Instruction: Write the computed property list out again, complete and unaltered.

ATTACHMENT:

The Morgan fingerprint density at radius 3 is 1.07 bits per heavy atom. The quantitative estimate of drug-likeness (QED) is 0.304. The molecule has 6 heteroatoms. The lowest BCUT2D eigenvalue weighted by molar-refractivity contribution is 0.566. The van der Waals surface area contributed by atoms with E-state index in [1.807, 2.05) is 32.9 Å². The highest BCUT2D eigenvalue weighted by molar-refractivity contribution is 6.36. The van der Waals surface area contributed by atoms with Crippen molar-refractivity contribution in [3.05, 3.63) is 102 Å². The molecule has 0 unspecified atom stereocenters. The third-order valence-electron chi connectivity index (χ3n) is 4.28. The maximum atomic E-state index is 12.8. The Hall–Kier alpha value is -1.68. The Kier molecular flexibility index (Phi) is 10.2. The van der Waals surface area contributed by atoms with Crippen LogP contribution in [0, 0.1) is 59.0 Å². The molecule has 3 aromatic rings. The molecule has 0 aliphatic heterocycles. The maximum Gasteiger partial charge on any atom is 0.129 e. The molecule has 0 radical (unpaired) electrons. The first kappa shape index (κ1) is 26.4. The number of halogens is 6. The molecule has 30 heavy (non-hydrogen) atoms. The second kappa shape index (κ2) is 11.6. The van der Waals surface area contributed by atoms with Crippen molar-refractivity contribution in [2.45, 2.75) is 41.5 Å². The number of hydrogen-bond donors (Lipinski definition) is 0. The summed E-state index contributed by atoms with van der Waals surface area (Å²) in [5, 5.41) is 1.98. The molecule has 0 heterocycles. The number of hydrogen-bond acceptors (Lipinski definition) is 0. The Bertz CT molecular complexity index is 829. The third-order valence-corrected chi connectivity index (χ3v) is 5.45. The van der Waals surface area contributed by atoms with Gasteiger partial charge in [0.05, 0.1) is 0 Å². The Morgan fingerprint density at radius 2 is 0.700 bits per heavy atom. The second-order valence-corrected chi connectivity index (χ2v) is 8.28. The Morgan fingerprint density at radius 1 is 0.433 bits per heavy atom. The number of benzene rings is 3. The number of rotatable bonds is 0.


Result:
The Morgan fingerprint density at radius 3 is 1.07 bits per heavy atom. The quantitative estimate of drug-likeness (QED) is 0.304. The molecule has 6 heteroatoms. The lowest BCUT2D eigenvalue weighted by molar-refractivity contribution is 0.566. The van der Waals surface area contributed by atoms with E-state index in [1.807, 2.05) is 32.9 Å². The highest BCUT2D eigenvalue weighted by molar-refractivity contribution is 6.36. The van der Waals surface area contributed by atoms with Crippen molar-refractivity contribution in [3.05, 3.63) is 102 Å². The molecule has 0 unspecified atom stereocenters. The third-order valence-electron chi connectivity index (χ3n) is 4.28. The maximum atomic E-state index is 12.8. The Hall–Kier alpha value is -1.68. The Kier molecular flexibility index (Phi) is 10.2. The van der Waals surface area contributed by atoms with Crippen LogP contribution in [0, 0.1) is 59.0 Å². The molecule has 3 aromatic rings. The molecule has 0 aliphatic heterocycles. The maximum Gasteiger partial charge on any atom is 0.129 e. The molecule has 0 radical (unpaired) electrons. The first kappa shape index (κ1) is 26.4. The number of halogens is 6. The molecule has 30 heavy (non-hydrogen) atoms. The second kappa shape index (κ2) is 11.6. The van der Waals surface area contributed by atoms with Crippen molar-refractivity contribution in [2.45, 2.75) is 41.5 Å². The number of hydrogen-bond donors (Lipinski definition) is 0. The summed E-state index contributed by atoms with van der Waals surface area (Å²) in [5, 5.41) is 1.98. The molecule has 0 heterocycles. The number of hydrogen-bond acceptors (Lipinski definition) is 0. The Bertz CT molecular complexity index is 829. The third-order valence-corrected chi connectivity index (χ3v) is 5.45. The van der Waals surface area contributed by atoms with Gasteiger partial charge in [0.05, 0.1) is 0 Å². The Morgan fingerprint density at radius 2 is 0.700 bits per heavy atom. The second-order valence-corrected chi connectivity index (χ2v) is 8.28. The Morgan fingerprint density at radius 1 is 0.433 bits per heavy atom. The number of benzene rings is 3. The number of rotatable bonds is 0.